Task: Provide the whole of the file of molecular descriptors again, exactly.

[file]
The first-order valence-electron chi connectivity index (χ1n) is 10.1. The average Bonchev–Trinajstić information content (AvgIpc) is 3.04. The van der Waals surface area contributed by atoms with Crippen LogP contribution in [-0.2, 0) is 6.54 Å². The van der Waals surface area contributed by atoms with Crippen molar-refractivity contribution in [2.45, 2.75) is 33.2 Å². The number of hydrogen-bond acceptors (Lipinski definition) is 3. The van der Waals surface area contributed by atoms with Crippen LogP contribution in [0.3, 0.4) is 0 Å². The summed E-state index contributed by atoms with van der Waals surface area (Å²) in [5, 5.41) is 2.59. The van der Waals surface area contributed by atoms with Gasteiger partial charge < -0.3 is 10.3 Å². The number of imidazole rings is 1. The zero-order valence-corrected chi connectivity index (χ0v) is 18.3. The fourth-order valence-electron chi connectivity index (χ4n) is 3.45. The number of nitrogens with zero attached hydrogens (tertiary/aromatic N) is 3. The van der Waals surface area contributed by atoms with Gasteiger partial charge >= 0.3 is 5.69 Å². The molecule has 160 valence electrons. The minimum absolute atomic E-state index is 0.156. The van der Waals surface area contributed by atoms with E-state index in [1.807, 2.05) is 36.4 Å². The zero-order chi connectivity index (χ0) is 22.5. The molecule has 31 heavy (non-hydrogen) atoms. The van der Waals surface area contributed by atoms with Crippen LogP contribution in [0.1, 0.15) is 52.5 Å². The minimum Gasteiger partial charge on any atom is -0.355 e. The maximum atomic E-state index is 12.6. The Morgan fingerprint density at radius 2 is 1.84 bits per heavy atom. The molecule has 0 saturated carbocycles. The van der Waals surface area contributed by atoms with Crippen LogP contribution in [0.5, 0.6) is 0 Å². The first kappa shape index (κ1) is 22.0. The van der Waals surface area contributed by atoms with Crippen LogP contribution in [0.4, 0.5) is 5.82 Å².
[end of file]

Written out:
The first-order valence-electron chi connectivity index (χ1n) is 10.1. The average Bonchev–Trinajstić information content (AvgIpc) is 3.04. The van der Waals surface area contributed by atoms with Crippen LogP contribution in [-0.2, 0) is 6.54 Å². The van der Waals surface area contributed by atoms with Crippen molar-refractivity contribution in [2.45, 2.75) is 33.2 Å². The number of hydrogen-bond acceptors (Lipinski definition) is 3. The van der Waals surface area contributed by atoms with Crippen LogP contribution in [0.3, 0.4) is 0 Å². The summed E-state index contributed by atoms with van der Waals surface area (Å²) in [5, 5.41) is 2.59. The van der Waals surface area contributed by atoms with Gasteiger partial charge < -0.3 is 10.3 Å². The number of imidazole rings is 1. The zero-order valence-corrected chi connectivity index (χ0v) is 18.3. The fourth-order valence-electron chi connectivity index (χ4n) is 3.45. The number of nitrogens with zero attached hydrogens (tertiary/aromatic N) is 3. The van der Waals surface area contributed by atoms with Gasteiger partial charge >= 0.3 is 5.69 Å². The molecule has 160 valence electrons. The minimum absolute atomic E-state index is 0.156. The van der Waals surface area contributed by atoms with E-state index in [1.807, 2.05) is 36.4 Å². The zero-order chi connectivity index (χ0) is 22.5. The molecule has 31 heavy (non-hydrogen) atoms. The van der Waals surface area contributed by atoms with Crippen LogP contribution in [0.1, 0.15) is 52.5 Å². The minimum Gasteiger partial charge on any atom is -0.355 e. The maximum atomic E-state index is 12.6. The Morgan fingerprint density at radius 2 is 1.84 bits per heavy atom. The molecule has 0 saturated carbocycles. The van der Waals surface area contributed by atoms with Crippen LogP contribution in [0.5, 0.6) is 0 Å². The first kappa shape index (κ1) is 22.0. The van der Waals surface area contributed by atoms with Crippen LogP contribution in [0.4, 0.5) is 5.82 Å².